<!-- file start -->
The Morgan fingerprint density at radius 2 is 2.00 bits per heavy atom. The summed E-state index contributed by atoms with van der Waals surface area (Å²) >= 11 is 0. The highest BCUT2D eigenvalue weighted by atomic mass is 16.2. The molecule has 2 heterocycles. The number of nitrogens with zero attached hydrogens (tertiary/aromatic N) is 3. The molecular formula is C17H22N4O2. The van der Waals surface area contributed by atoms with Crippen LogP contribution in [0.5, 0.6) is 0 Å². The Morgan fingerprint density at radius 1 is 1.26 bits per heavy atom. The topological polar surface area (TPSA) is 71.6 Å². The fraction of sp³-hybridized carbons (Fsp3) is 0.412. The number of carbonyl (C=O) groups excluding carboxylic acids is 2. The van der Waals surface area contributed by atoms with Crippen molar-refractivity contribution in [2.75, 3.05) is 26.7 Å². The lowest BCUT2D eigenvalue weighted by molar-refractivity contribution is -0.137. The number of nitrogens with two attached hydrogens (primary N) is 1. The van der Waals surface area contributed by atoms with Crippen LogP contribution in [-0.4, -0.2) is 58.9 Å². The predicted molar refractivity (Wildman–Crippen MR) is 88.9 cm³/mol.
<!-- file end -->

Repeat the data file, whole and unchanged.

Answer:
The Morgan fingerprint density at radius 2 is 2.00 bits per heavy atom. The summed E-state index contributed by atoms with van der Waals surface area (Å²) >= 11 is 0. The highest BCUT2D eigenvalue weighted by atomic mass is 16.2. The molecule has 2 heterocycles. The number of nitrogens with zero attached hydrogens (tertiary/aromatic N) is 3. The molecular formula is C17H22N4O2. The van der Waals surface area contributed by atoms with Crippen LogP contribution in [0.5, 0.6) is 0 Å². The Morgan fingerprint density at radius 1 is 1.26 bits per heavy atom. The topological polar surface area (TPSA) is 71.6 Å². The fraction of sp³-hybridized carbons (Fsp3) is 0.412. The number of carbonyl (C=O) groups excluding carboxylic acids is 2. The van der Waals surface area contributed by atoms with Crippen molar-refractivity contribution in [2.75, 3.05) is 26.7 Å². The lowest BCUT2D eigenvalue weighted by molar-refractivity contribution is -0.137. The number of nitrogens with two attached hydrogens (primary N) is 1. The van der Waals surface area contributed by atoms with Crippen LogP contribution in [-0.4, -0.2) is 58.9 Å². The predicted molar refractivity (Wildman–Crippen MR) is 88.9 cm³/mol.